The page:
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Republicans, Clinton already jockeying for support in Missouri's March 15 primary

presidential candidates 2016
Some of the people competing to be the Republican and Democratic nominee for president.

With Missouri’s presidential primary just four months away, the state’s Republicans are already pumped up.

And Missouri Democrats are hoping to follow suit.

In  2012, Missouri’s too-early February primary ran afoul of both major parties’ rules. The threatened penalties scared away most GOP contenders; and President Barack Obama – facing no serious challenge for the Democratic nomination – didn’t bother to stop by, except to raise money.

Missouri’s 2016 version of the presidential primary – set for March 15 – complies with both parties’ mandates. And since a new presidency will be at stake, many of the hopefuls in both parties are paying attention to the Show Me State.

Twenty-five states will host presidential primaries or caucuses before Missouri voters go the polls. But March 15 could be pivotal, since the larger key states of Illinois, Ohio, Florida will be holding primaries on the same day.

The upshot, says state Republican Party chairman John Hancock and others, is that Missouri could be a contender.

“If we’ve still got three, four or five candidates who have a real shot, then the 52 (Republican) delegates from Missouri could be a very big prize,’’ Hancock said.

To encourage that potential, the state GOP’s biggest annual statewide gathering – Lincoln Days – has been scheduled a few weeks later than usual. The weekend event will be at the end of February, about two weeks before the primary.

Lincoln Days also will be held in St. Louis, another reason Hancock is optimistic that some of the remaining Republican contenders may stop by.

While addressing Missouri Republicans, a presidential candidate’s visit will likely attract news coverage in southern Illinois, where many of that state’s Republicans reside.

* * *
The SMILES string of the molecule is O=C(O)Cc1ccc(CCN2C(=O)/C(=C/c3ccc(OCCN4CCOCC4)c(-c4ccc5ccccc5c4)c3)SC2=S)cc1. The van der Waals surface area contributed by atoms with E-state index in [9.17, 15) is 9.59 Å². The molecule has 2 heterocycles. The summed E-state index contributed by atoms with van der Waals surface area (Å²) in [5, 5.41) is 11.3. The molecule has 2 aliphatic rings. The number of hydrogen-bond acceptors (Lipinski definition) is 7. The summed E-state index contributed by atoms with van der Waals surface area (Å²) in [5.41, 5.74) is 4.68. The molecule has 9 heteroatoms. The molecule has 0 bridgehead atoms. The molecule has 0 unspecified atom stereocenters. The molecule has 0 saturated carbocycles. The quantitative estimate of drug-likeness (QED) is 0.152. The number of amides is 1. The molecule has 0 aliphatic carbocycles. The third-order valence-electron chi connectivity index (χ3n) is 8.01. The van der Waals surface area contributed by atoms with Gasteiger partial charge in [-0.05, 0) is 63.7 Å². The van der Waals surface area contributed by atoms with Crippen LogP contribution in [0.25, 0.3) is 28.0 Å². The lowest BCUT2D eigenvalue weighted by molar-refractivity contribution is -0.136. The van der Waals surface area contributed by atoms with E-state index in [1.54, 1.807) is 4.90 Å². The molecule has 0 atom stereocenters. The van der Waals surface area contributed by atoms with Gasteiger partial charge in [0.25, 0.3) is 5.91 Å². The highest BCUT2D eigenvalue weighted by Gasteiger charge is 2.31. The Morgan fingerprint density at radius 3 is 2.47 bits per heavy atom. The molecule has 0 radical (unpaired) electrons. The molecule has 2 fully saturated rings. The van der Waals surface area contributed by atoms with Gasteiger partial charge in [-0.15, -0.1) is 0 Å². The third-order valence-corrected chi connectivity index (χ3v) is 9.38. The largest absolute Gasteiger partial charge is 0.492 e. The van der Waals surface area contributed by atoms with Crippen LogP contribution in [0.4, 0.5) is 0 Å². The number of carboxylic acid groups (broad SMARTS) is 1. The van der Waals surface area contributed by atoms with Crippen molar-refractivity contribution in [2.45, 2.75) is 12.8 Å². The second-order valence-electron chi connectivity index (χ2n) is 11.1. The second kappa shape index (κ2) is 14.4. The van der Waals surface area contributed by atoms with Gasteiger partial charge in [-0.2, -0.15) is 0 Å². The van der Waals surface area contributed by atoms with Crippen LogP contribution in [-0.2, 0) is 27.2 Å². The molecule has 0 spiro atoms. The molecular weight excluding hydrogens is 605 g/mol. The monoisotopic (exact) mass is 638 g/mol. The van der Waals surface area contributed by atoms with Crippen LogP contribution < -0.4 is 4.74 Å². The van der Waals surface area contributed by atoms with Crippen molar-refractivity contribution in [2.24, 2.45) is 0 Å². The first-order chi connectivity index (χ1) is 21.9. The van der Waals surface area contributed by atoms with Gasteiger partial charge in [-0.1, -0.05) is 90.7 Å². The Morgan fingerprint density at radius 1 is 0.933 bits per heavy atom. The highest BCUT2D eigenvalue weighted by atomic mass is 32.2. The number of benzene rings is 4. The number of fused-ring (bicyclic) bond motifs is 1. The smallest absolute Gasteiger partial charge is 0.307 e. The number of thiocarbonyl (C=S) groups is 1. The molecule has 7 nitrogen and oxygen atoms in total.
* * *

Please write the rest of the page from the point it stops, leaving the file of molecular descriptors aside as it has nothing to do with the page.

“An advertisement in the St. Louis media market is going to hit two states that both have the same primary date on the calendar, so I would expect for St. Louis to be very impactful to the outcomes of both of their primaries,’’ Hancock said.

Clinton counters with Democratic list

Hillary Clinton, the Democratic frontrunner, appears to be seeking to derail any possible primary opposition in Missouri by promoting her longstanding edge among Missouri’s Democratic establishment.

On Friday, her campaign released a list of 60 Democratic officials who support her and are members of her “leadership council.” The list includes all of the statewide officials, notably Gov. Jay Nixon and U.S. Sen. Claire McCaskill, as well as both Democratic members of the U.S. House: Reps. Lacy Clay of University City and Emanuel Cleaver of Kansas City.

All four are the council’s co-leaders. They also are among the majority on Clinton’s list who had endorsed her months – or even years – ago.

Her campaign said the council members are “community leaders who will help build a grassroots-driven volunteer team that will help Hillary to win the Missouri primary on March 15th.”

The council’s job, the Clinton campaign said, is to “serve as the in-state leadership for the campaign, amplifying the campaign’s national voice … and aiding the campaign with rapid response, organization building, grassroots organizing events, recruiting volunteer leaders, and identifying leaders for Get Out The Vote activities.”

Her campaign points to a New York Times story of six weeks ago, in which her advisers explained that the state-by-state rollouts of long lists of backers -- many of them already known -- are aimed at promoting her organizational skills.